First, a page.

BFI Flare Review: Jump, Darling


Phil Connell


Thomas Duplessie, Cloris Leachman, Linda Kash, Andrew Bushell, Jayne Eastwood, Daniel Jun, Penelope Goranson, Mark Caven, Katie Messina and Kevin Allan



A rookie drag queen, reeling from a break-up, escapes to the country, where he finds his grandmother in steep decline yet desperate to avoid the local nursing home.

Russell is entering a crossroads in his life as he approaches thirty and wondering whether his plans to become a serious actor will ever formulate, he looks for performance kicks as a drag queen, causing friction with his boyfriend and leads them to breaking up. Russell heads to his grandmothers to crash and learns that she’s becoming more forgetful but is looking to avoid being put into a nursing home.

Jump, Darling is written and directed by Phil Connell, with the story focusing on Russell, who escapes to the country after his recent breakup with his strait-laced businessman boyfriend, who doesn’t approve of him becoming a drag queen. Rather than become the convenient crash pad he had in mind, he learns that his grandmother, Margaret, is becoming more forgetful than she’d like to admit, but is desperate to avoid being put in the local nursing home.


It’s safe to say when the film openings up with Russell getting ready to hit the stage as ‘Fishy Falters’, he’s not having the best evening as his boyfriend breaks up with him as ‘I can’t watch you do this gay variety shit show anymore’, and quite literally falters upon his entrance as he gets too drunk due to the breakup and falls all over the place. At a crossroads with his life, as he always envisioned at almost being thirty he’d be a serious actor by now, he decides to get out of the city and go to Prince Edward County to crash at his grandmothers. While she’s all too knowing of her current predicament of being more forgetful than usual, she hopes that in opening up about her fears of being sent to the local nursing home by Russell’s mother to him, that his stay for a short period might provide a solution to delay such a move.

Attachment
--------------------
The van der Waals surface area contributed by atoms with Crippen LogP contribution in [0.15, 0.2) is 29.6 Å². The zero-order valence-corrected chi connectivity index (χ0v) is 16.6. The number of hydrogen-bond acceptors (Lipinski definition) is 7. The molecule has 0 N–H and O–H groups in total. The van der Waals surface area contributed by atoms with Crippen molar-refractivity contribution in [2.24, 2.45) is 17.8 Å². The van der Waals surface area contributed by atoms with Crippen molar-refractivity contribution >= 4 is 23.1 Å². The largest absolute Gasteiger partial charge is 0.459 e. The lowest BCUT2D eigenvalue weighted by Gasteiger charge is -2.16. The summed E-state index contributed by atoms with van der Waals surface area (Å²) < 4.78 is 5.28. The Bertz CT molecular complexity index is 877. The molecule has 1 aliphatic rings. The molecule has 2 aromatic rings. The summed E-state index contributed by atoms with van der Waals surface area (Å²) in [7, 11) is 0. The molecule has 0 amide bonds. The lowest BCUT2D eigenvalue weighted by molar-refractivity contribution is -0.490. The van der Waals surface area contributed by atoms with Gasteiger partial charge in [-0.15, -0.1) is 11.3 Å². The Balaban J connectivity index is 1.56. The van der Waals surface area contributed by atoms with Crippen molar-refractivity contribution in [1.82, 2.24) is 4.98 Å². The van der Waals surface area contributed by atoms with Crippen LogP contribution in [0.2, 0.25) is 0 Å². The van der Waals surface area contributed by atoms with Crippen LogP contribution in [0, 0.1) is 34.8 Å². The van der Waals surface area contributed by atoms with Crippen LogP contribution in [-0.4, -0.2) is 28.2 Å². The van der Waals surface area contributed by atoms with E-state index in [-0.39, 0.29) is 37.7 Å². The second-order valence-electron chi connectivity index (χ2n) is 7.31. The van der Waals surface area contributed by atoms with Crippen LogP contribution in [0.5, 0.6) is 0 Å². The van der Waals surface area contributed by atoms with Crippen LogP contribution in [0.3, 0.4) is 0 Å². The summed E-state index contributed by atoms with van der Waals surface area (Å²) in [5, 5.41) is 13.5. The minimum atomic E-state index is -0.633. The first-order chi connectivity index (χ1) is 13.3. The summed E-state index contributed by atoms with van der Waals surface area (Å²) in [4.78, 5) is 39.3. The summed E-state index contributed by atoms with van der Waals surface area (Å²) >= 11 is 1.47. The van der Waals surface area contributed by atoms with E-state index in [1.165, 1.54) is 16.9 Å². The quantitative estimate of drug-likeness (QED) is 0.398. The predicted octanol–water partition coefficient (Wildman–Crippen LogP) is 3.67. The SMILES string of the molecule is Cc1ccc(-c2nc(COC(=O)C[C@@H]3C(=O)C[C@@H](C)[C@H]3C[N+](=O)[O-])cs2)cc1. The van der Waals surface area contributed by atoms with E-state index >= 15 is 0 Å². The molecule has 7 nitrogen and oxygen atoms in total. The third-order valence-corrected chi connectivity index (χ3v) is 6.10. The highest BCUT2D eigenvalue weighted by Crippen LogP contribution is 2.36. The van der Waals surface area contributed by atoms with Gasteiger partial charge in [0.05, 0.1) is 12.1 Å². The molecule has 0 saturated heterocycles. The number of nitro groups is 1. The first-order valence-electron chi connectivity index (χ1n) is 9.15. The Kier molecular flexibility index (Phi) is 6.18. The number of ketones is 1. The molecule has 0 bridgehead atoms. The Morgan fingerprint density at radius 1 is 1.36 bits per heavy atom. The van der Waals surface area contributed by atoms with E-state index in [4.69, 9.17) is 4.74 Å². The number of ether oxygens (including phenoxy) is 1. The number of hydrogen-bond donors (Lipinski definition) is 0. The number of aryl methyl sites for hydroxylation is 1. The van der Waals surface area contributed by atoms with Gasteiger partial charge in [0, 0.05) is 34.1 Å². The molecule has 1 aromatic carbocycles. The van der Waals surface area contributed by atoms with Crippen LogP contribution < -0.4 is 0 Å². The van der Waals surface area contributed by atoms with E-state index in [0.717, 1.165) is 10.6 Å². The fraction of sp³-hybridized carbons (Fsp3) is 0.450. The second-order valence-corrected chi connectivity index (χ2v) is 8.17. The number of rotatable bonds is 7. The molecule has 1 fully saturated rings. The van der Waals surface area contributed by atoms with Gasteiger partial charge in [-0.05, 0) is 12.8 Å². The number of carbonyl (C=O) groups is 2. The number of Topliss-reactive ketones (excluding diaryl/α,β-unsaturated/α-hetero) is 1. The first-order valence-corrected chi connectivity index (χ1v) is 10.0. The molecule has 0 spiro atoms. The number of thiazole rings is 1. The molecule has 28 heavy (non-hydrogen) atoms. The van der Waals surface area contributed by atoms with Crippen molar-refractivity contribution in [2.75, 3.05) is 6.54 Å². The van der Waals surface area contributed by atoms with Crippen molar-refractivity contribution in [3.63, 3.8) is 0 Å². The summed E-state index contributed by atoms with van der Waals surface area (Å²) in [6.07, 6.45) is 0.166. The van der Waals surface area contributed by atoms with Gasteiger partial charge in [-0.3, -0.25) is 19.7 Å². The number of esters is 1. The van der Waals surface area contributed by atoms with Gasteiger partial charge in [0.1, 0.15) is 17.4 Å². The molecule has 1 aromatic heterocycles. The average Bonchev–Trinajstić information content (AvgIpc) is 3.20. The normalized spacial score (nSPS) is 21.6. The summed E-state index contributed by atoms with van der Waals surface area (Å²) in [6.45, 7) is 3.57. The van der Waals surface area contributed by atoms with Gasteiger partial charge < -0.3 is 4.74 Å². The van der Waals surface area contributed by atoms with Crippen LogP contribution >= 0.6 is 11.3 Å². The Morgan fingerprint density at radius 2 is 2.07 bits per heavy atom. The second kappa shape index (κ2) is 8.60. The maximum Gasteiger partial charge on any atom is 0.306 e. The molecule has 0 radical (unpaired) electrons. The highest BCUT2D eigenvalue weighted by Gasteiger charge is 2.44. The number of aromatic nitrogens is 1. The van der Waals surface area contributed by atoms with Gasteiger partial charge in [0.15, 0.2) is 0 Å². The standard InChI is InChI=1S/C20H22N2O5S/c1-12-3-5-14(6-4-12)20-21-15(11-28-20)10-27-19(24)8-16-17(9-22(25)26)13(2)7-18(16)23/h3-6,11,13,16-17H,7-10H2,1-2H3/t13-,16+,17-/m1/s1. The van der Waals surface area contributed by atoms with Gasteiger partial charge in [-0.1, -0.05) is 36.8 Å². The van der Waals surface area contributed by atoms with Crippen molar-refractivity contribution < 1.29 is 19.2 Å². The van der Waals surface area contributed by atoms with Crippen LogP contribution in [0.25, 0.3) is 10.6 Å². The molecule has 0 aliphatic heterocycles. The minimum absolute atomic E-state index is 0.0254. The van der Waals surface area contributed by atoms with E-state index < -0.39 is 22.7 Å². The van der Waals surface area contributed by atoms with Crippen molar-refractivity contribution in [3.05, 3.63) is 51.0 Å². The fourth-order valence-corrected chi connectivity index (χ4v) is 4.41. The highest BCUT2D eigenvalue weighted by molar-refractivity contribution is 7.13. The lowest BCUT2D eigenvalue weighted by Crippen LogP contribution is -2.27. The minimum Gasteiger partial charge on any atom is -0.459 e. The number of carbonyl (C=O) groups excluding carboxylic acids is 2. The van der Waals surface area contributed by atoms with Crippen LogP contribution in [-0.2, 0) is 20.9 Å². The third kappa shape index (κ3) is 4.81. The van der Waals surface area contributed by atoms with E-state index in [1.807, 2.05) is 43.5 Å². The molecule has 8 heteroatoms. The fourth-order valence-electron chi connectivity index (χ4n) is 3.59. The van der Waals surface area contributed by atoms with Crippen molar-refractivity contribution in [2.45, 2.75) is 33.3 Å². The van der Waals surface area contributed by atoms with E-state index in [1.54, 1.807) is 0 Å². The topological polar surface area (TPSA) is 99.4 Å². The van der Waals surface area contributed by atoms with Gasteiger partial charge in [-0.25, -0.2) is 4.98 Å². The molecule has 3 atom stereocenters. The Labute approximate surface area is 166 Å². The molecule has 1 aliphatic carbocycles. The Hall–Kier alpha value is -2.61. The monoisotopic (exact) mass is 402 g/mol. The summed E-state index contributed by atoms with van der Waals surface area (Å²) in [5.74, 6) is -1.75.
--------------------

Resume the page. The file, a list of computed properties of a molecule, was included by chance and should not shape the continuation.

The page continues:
Thomas Duplessie gives a good performance as a drag artist and individual trying to find their place and voice in the world, seeing how lost he feels when alone to how confident and free he feels when he begins performing at the local bar near his grandmothers. In one of her final performances, Cloris Leachman gives a memorable performance as grandmother Margaret, it’s quite an understated performance about someone becoming more frail as time goes on but still delivers some really good one-liners when interacting with Russell. The chemistry between Duplessie and Leachman is what makes the film work, as does Connell’s direction of their scenes together as well as the tender moments when they’re both isolated, with some good editing work from Lev Lewis and some good shots from cinematographer Viktor Cahoj.


While there’s some good dramatic and comedic moments, particularly Russell’s mother using astrology as a method of belittling her mother and son, the overall story didn’t quite grip me as much I was hoping for overall. While Margaret’s arc works well, Russell’s kind of felt like it takes a backseat come the end and the characterisations of his ex-boyfriend Justin and new flame Zachary feel one-dimensional so I don’t really have any attachment to care for any of the conflicts and resolutions of their relationships.



Jump, Darling has some good moments with some understated performances from its leads Duplessie and Leachman, it just missed that extra something to make it a good film for me.


One response to “BFI Flare Review: Jump, Darling

  1. Pingback: Jump, Darling: Breaking Glass Pictures Acquires U.S Rights For Drama | Irish Cinephile·

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